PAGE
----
APC is the Alternative PHP Cache, which is a free, open, and robust framework for caching and optimizing PHP intermediate code. What this means is that APC reads your PHP files, parses them into a more efficient binary format and then caches them in memory so that each request for your PHP files and PHP library files can be fed from the parsed cache. This will generally lead to a speed increase when serving a PHP site, especially one with a lot of library files. This post looks at how to install APC for PHP on Linux. The Linux distribution I used was CentOS 5, but it should be fairly similar for most distros.
$ wget http://pecl.php.net/get/APC
This will always get the latest version, and in my case when I installed it just now downloaded APC-3.0.16.tgz like so:
--22:58:41-- http://pecl.php.net/get/APC Resolving pecl.php.net... 126.96.36.199 Connecting to pecl.php.net|188.8.131.52|:80... connected. HTTP request sent, awaiting response... 200 OK Length: 114298 (112K) [application/octet-stream] Saving to: `APC-3.0.16.tgz' 100%[=====================>] 114,298 97.1K/s in 1.1s 22:58:43 (97.1 KB/s) - `APC-3.0.16.tgz' saved [114298/114298]
So then you need to extract the files:
$ tar -zxf APC-3.0.16.tgz
and change into the APC directory:
$ cd APC-3.0.16
The next step is to run the “phpize” command. This requires that you have PHP development package installed. On CentOS this is php-devel (installed by running “yum install php-devel”) and it should have a similar name on other Linux distros.
$ phpize Configuring for: PHP Api Version: 20041225 Zend Module Api No: 20050922 Zend Extension Api No: 220051025
You then configure APC, telling it where the executable file php-config is. If you don’t know where this is, then do this:
$ whereis php-config
which will return something like:
php-config: /usr/bin/php-config /usr/share/man/man1/php-config.1.gz
and then run the configure command like so:
./configure --enable-apc --enable-apc-mmap --with-apxs --with-php-config=/usr/bin/php-config
This will go ahead and do some configuring stuff which will look something like this:
checking for egrep... grep -E checking for a sed that does not truncate output... /bin/sed ... checking dynamic linker characteristics... GNU/Linux ld.so checking how to hardcode library paths into programs... immediate configure: creating ./config.status config.status: creating config.h
Now that configure is done, it’s just a matter of running make :
$ make ... Libraries have been installed in: /tmp/APC-3.0.16/modules If you ever happen to want to link against installed libraries in a given directory, LIBDIR, you must either use libtool, and specify the full pathname of the library, or use the `-LLIBDIR' flag during linking and do at least one of the following: - add LIBDIR to the `LD_LIBRARY_PATH' environment variable during execution - add LIBDIR to the `LD_RUN_PATH' environment variable during linking - use the `-Wl,--rpath -Wl,LIBDIR' linker flag - have your system administrator add LIBDIR to `/etc/ld.so.conf' See any operating system documentation about shared libraries for more information, such as the ld(1) and ld.so(8) manual pages. ---------------------------------------------------------------------- Build complete. (It is safe to ignore warnings about tempnam and tmpnam).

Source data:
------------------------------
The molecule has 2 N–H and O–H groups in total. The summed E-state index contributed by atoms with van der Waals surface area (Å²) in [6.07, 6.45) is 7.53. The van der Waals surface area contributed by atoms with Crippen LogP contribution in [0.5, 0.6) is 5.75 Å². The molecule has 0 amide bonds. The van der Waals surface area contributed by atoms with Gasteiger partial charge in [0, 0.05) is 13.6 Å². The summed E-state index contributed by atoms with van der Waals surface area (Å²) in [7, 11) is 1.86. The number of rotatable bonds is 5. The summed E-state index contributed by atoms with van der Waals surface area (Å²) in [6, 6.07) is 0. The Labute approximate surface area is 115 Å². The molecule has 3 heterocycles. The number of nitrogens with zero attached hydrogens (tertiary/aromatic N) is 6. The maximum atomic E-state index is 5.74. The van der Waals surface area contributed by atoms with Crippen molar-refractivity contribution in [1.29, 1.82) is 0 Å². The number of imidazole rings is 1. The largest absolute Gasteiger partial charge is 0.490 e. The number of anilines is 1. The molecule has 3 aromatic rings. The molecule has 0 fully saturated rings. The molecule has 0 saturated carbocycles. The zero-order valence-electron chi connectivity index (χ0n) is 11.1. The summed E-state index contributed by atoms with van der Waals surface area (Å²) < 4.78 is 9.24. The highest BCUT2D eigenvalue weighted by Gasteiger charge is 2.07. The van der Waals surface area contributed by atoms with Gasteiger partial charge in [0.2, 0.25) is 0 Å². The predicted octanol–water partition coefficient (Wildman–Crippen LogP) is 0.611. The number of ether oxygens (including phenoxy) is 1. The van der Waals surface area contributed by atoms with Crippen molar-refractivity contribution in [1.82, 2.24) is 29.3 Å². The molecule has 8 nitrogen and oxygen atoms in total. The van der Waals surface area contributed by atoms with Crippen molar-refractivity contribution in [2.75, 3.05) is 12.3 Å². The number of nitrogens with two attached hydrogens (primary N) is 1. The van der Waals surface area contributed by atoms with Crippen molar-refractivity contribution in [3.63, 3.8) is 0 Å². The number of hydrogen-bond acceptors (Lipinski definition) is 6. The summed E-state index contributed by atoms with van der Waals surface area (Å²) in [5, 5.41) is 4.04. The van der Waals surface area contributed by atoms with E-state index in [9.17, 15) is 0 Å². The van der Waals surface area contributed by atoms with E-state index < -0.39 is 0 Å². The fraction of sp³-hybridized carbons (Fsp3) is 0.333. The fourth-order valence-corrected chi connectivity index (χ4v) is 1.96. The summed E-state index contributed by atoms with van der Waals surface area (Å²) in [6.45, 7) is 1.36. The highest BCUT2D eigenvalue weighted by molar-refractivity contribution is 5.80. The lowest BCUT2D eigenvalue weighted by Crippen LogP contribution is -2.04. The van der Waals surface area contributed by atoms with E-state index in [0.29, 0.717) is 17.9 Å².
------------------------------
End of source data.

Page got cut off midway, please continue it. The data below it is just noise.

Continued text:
and then make install:
$ make install Installing shared extensions: /usr/lib64/php/modules/
The APC cache will now be enabled. You can confirm this by creating a script which calls the phpinfo() command and looking for the APC section. It will have been switched on by default by adding a “extension=apc.so” line to your /etc/php.ini file, but you may want to add more settings to configure it more. The INSTALL file suggests this (I have put the default values at the end of each line which is what is set if you don’t set anything in the php.ini file):
apc.enabled=1 # default = 1 apc.shm_segments=1 # default = 1 apc.shm_size=128 # default = 30 apc.ttl=7200 # default = 0 apc.user_ttl=7200 # default = 0 apc.num_files_hint=1024 # default = 1000 apc.mmap_file_mask=/tmp/apc.XXXXXX # default = no value apc.enable_cli=1 # default = 0
And that’s all there is to it. There is also a monitoring script available so you can see what’s being cached and how much memory is being used etc. You can read about this in my “Displaying PHP APC Cache Information” post.
Update November 5th 2008: I just installed this on another server and I didn’t have any issues installing it but it didn’t add the extension=apc.so line to the /etc/php.ini file automatically. So if it doesn’t appear to be working, check the php.ini to ensure the line is there and add it if not.